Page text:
With this in mind, we should be very cautious over reading too much into the official statistics, which report only a total of 10,156 cases as at March 2006, with 1,430 reported deaths. These clearly do not provide a representative picture of the overall situation. Nontheless, it is clear that the epidemic is primarily hitting the young, and most cases are now among IDUs. Women are significantly under-represented in the figures (less than 20 per cent of reported AIDS cases), but this probably at least in part to the IDU epidemic among women still being to a great extent hidden. However, increasing numbers of faithful women are being infected by their partners, who may have injected drugs in the past, but are now ‘clean’.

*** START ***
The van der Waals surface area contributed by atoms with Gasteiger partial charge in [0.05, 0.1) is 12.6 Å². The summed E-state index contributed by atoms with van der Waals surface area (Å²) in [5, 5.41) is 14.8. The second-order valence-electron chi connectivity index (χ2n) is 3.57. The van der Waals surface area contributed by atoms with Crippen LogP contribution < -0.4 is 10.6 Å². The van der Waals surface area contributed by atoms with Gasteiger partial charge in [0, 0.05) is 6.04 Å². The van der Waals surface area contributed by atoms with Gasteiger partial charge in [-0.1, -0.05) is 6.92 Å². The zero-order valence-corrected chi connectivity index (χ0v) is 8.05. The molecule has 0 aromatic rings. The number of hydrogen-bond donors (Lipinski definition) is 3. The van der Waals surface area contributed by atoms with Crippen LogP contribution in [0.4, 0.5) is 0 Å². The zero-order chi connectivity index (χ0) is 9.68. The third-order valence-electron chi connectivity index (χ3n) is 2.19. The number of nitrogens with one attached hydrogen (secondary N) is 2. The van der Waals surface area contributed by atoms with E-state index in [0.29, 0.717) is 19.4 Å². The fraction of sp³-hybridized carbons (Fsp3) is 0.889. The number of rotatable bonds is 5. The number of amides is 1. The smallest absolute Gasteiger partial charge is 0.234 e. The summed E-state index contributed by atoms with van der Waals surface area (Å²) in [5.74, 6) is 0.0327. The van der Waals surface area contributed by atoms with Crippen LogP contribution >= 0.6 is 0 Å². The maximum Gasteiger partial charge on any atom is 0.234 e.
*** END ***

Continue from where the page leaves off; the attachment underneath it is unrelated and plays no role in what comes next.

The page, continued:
The epidemic in Papua has a pattern of its own. Injecting drug use is reported to be rare among the indigenous population, although excessive alcohol use is common. This may in part explain why prevalence among this population may be approaching sub-Saharan African proportions, although there are other cultural factors together (probably) with the effect of low rates of circumcision among males. Greater efforts are being directed to responses, both by government (national and local) and by donor agencies, but it is not clear that these have yet to start to bear fruit.
National AIDS Response